Google has been using, improving and boosting its Knowledge Graph search services for several years to show users how information can be linked together in graphics form to help find desired results. Now it is again pushing forward in the graph database world through the open-source release of Cayley, which will be used in the continuing development of graph databases.
The availability of Cayley was announced by Google software engineer Barak Michener in a June 25 post on the Google Open Source Blog. “Four years ago this July, Google acquired Metaweb, bringing Freebase and linked open data to Google,” he wrote. “It’s been astounding to watch the growth of the Knowledge Graph and how it has improved Google search to delight users every day.”
Since then, the concepts of Freebase and its linked data have spread through Google’s worldwide offices, wrote Michener. “I began to wonder how the concepts would advance if developers everywhere could work with similar tools. However, there wasn’t a graph available that was fast, free, and easy to get started working with. With the Freebase data already public and universally accessible, it was time to make it useful, and that meant writing some code as a side project.”
Google is making that happen now with the release of Cayley, an open-source graph database that is being called a “spiritual successor” to graphd, wrote Michener. Cayley “shares a similar query strategy for speed” with graphd, while adding its own unique features, including RESTful API, multiple (modular) back-end stores such as LevelDB and MongoDB, multiple (modular) query languages and ease-of-use features that make it convenient to work with for developers, he wrote.
“Cayley is written in Go, which was a natural choice,” he added. “As a backend service that depends upon speed and concurrent access, Go seemed like a good fit. Go did not disappoint; with a fantastic standard library and easy access to open source libraries from the community, the necessary building blocks were already there. Combined with Go’s effective concurrency patterns compared to C, creating a performance-competitive successor to graphd became a reality.”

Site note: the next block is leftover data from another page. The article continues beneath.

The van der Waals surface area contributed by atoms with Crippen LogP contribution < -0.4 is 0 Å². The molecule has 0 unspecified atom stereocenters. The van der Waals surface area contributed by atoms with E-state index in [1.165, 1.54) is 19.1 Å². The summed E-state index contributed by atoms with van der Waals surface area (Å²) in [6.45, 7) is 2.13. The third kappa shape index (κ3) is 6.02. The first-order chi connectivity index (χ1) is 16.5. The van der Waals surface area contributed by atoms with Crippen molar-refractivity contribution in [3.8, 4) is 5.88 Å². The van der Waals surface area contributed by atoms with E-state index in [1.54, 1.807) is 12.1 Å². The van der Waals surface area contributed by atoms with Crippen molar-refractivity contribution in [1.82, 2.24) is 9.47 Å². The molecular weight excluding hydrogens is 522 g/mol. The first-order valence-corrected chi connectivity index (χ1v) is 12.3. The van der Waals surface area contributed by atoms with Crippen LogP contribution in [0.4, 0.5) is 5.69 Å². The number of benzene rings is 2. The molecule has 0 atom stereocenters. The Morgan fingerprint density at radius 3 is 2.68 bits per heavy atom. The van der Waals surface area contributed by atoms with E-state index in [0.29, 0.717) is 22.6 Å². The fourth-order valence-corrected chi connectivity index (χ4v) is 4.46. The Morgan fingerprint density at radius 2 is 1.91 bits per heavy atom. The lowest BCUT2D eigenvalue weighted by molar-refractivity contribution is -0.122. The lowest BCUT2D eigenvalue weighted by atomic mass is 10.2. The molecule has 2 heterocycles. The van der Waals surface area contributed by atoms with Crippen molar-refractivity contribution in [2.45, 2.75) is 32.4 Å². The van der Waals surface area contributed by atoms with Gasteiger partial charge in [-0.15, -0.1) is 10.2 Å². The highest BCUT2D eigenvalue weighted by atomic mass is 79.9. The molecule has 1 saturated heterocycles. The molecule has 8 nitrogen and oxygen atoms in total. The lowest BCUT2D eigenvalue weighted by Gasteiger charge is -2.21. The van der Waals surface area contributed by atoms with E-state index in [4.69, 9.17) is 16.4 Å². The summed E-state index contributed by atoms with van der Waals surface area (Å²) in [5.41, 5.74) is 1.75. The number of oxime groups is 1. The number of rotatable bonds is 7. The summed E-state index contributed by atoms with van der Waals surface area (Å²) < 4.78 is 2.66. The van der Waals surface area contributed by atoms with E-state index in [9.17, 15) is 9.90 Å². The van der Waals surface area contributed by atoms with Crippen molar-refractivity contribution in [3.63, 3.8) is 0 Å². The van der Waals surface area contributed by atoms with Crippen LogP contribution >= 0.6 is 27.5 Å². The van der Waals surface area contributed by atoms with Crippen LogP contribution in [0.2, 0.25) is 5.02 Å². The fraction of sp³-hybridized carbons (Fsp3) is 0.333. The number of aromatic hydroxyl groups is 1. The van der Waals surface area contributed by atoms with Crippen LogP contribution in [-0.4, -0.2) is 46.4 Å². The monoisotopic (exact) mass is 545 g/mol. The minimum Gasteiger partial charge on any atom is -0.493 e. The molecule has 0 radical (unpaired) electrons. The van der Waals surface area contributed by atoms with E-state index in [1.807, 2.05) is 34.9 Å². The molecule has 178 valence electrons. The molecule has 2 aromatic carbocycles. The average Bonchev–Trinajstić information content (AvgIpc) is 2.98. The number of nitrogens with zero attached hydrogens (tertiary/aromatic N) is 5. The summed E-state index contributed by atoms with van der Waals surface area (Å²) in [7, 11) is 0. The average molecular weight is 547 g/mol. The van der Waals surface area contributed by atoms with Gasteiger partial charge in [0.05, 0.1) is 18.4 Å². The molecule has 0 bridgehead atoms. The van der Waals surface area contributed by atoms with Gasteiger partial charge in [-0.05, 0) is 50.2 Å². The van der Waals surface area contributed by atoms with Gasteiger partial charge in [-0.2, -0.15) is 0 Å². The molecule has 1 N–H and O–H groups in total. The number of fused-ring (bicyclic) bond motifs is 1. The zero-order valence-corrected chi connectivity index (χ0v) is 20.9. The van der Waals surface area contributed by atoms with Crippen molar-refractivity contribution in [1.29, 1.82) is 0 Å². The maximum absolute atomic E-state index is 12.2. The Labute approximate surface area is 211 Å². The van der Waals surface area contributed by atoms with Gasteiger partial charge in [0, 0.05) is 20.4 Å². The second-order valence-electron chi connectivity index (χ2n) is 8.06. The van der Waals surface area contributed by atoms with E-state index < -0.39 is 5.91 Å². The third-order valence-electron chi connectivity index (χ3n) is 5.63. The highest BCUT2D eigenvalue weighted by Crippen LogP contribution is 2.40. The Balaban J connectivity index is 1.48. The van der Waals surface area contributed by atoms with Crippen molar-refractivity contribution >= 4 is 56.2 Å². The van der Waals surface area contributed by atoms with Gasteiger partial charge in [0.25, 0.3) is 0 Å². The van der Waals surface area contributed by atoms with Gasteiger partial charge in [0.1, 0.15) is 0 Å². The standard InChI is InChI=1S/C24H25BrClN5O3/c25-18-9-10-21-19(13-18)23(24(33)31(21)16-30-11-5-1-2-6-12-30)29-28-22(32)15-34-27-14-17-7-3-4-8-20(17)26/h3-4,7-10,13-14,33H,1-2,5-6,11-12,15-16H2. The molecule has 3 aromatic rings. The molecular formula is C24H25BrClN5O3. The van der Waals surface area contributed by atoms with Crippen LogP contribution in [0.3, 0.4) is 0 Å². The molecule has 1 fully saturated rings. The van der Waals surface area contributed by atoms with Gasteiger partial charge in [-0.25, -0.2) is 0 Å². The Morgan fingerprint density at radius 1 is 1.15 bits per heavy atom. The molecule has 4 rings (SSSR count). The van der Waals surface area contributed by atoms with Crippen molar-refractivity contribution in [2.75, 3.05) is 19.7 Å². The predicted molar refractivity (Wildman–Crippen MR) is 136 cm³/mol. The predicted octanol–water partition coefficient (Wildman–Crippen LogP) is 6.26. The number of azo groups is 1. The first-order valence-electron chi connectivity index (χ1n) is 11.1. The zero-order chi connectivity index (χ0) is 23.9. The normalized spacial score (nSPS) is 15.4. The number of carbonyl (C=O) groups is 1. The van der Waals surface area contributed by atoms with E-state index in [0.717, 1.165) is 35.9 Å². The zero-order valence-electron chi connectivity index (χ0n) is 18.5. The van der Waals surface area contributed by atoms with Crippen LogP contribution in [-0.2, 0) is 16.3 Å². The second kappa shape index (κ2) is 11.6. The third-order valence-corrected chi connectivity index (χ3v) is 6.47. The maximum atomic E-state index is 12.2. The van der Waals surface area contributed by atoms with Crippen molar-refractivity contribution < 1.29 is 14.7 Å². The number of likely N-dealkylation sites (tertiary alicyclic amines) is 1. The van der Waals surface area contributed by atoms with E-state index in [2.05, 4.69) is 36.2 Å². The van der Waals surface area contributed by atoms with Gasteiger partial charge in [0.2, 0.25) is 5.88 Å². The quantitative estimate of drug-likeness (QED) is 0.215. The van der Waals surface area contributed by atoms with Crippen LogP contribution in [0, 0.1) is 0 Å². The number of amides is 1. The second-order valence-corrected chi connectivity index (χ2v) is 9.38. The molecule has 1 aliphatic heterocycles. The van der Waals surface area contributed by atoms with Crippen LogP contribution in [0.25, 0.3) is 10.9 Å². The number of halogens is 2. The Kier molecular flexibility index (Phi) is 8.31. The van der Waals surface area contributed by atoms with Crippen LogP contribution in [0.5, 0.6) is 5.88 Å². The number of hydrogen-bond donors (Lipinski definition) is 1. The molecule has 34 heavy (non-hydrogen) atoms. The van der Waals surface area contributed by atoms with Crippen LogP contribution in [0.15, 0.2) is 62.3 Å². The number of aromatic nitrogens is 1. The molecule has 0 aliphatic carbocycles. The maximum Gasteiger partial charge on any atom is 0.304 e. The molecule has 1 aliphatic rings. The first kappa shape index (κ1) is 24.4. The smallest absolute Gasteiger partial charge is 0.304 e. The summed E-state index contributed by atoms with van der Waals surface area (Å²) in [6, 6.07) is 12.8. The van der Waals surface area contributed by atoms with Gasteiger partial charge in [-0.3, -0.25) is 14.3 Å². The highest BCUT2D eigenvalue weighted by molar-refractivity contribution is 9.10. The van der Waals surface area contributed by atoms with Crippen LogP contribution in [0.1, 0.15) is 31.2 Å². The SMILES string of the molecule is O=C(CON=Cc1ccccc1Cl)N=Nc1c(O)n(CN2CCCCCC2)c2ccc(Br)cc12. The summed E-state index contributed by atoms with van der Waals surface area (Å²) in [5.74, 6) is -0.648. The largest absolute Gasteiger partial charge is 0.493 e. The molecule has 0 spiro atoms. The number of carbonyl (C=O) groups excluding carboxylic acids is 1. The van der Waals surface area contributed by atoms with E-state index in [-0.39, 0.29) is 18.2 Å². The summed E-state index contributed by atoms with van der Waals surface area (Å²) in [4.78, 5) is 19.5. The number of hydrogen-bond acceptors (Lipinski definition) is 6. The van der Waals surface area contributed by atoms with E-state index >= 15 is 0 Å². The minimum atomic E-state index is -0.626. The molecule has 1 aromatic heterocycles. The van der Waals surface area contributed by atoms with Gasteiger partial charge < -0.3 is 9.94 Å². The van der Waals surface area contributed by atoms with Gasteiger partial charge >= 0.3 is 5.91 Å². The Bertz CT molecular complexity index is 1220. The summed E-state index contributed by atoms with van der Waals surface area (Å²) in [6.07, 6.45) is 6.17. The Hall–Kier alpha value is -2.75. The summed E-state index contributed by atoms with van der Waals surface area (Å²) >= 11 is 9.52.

To illustrate some of the uses of Cayley, Google developers created a YouTube video that describes the building of a small knowledge graph using the application. “The video includes a quick introduction to graph stores as well as an example of processing Freebase and Schema.org linked data,” he wrote.
Interested developers can also check out a demo dataset in a live instance running on Google App Engine to see how it works. “It’s running with the sample dataset in the repository — 30,000 movies and their actors, roles, and directors using Freebase film schema,” wrote Michener. “For a more-than-trivial query, try running the following code, both as a query and as a visualization; what you’ll see is the neighborhood of the given actor and how the actors who co-star with that actor interact with each other.”
The open-source project is hosted on GitHub.
Graph search, an open-source database project built on all the networking we do online every day, is the most far-reaching search IT to go mainstream since Google started storing up and ranking Websites more than a decade ago, according to an earlier eWEEK report. Basically, a graph search database anonymously uses all the contacts in all the networks in which you work to help you find information. Anything you touch, any service you use and anything people in your networks touch eventually can help speed information back to you. It avoids anything non-relevant that would slow down the search.
Google is a large user and producer of open-source software.
In December 2013, Google joined the Open Invention Network (OIN), which was created in 2005 as an intellectual-property company that works to promote, protect and openly share Linux patents among its members and the open-source community. The OIN is a consortium of open-source user companies. The other members of the OIN are IBM, NEC, Philips, Red Hat, Sony and SUSE, a business unit of Novell. Canonical and TomTom are associate members of the group. Google had previously been involved with the OIN since 2007 as an “end-user licensee,” according to the OIN.
Facebook has also been experimenting with real-time graph search, which enables users to quickly find content they have touched at some point in their Facebook lifetimes, according to an eWEEK report in January 2013. Queries written in the blue bar across the top of the Graph Search page can fetch photos, videos, links, documents—anything the user has touched or shared, or had shared with—on Facebook from the first day the user joined the social network.